Make sure your health insurance plan picks up out-of-pocket medical expenses after you fork over money for deductibles and co-insurance remittances.

What Are the Various Types of Health Insurance Providers?

There are four basic types of health insurance providers in the United States: fee-for-service plans, health maintenance organizations (HMOs), preferred provider organizations (PPOs), and point-of-service plans, which are combinations of HMOs and PPOs.

Normally, both PPOs and HMOs rely on networks of health care providers, say, doctors and hospitals, to minimize costs and create operational efficiency. See below for a more detailed description of each health insurance plan:

1, PPOs


  • Your co-pay typically ranges from $10 to $20 during normal working hours
  • You can visit a specialist (who is in the plan's network) at any time


  • If you go out of the network, you pay for medical treatment upfront and then submit the bill for reimbursement
  • Deductible can be high
  • The plan may require a higher co-payment option if your doctor's fees go beyond what the plan considers normal and reasonable

2, HMOs


  • Low payments when compared to other plans
  • Less paperwork
  • You get covered even for programs aimed at improving health as well as preventive care
  • You can select a doctor from a large network of practitioners
  • You pay a small fee when you visit a physician
  • Wide assortment of physician services, including emergency room visits, mental health services, outpatient care and comprehensive medical treatment.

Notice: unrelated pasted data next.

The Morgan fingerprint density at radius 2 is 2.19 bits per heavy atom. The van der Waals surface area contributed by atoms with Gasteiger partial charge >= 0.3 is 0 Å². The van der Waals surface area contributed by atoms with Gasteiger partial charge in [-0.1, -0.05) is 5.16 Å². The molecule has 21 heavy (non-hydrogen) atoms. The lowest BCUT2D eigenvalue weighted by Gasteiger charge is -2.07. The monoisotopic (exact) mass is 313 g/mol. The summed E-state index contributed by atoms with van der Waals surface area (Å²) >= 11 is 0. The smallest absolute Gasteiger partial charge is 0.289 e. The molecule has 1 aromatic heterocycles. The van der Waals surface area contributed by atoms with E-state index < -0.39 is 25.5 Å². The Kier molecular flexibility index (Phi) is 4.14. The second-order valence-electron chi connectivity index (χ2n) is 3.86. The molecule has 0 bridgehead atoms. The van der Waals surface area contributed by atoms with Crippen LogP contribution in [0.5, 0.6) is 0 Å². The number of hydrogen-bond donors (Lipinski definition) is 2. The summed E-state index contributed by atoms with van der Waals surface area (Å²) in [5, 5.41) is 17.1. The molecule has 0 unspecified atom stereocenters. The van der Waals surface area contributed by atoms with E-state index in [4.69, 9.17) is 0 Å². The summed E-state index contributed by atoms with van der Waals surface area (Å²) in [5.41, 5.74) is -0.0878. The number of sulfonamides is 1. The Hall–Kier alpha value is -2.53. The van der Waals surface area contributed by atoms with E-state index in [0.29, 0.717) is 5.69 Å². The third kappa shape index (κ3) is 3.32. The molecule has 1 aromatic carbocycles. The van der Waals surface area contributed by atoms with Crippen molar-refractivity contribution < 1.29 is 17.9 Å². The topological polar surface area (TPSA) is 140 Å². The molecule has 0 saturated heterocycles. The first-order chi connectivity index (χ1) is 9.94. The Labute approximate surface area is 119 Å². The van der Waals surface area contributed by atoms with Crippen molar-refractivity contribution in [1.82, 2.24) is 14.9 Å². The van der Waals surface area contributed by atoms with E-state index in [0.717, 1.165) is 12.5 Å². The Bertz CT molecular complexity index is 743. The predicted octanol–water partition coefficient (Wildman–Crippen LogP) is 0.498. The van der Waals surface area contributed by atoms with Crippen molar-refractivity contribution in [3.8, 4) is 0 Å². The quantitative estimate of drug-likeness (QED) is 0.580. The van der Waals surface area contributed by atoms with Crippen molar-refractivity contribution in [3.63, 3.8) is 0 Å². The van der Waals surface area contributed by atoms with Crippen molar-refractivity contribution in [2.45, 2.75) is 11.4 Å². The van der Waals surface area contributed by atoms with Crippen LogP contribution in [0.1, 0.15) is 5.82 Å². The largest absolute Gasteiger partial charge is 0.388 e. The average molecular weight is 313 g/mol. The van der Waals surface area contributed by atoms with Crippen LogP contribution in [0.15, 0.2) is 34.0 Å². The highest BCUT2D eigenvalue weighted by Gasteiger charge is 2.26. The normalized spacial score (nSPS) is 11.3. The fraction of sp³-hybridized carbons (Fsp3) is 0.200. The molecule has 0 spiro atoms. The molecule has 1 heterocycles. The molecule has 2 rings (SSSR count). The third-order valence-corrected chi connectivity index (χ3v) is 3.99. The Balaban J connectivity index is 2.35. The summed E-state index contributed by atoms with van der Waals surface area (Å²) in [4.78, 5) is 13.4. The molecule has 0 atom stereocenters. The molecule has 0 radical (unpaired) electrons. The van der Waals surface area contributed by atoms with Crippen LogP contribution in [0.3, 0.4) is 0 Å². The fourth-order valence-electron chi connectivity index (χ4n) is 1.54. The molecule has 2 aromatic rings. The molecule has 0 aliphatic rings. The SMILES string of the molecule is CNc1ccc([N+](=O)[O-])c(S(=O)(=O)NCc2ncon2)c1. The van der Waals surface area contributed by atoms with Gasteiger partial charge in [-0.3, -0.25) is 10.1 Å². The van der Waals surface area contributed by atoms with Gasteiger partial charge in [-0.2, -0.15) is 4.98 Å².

• You have to select a primary-care physician
  • You must receive permission from the plan before choosing a physician who is not in the plan's network and you typically pay a higher proportion of the medical care cost
  • The plan will not reimburse you for lab work if you the work requires the intervention of a physician who is not in the plan's network

3, Point-of-service plans


  • Coverage can still apply to you if you choose to visit a doctor out of the plan's network
  • Focus is more on well-being services and preventive care – think of gym discounts and symposiums on how to quit smoking


  • A primary-care physician is needed

4, Fee-for-service plans


  • No need to choose a doctor within a network
  • No permission needed from a primary care physician before you see a specialist
  • Numerical cap for how much you pay in medical costs during a year (co-insurance and deductible)


  • High deductible to pay before the plan doles out cash for medical treatment
  • Possibility of paying medical bills upfront and then submitting them for reimbursement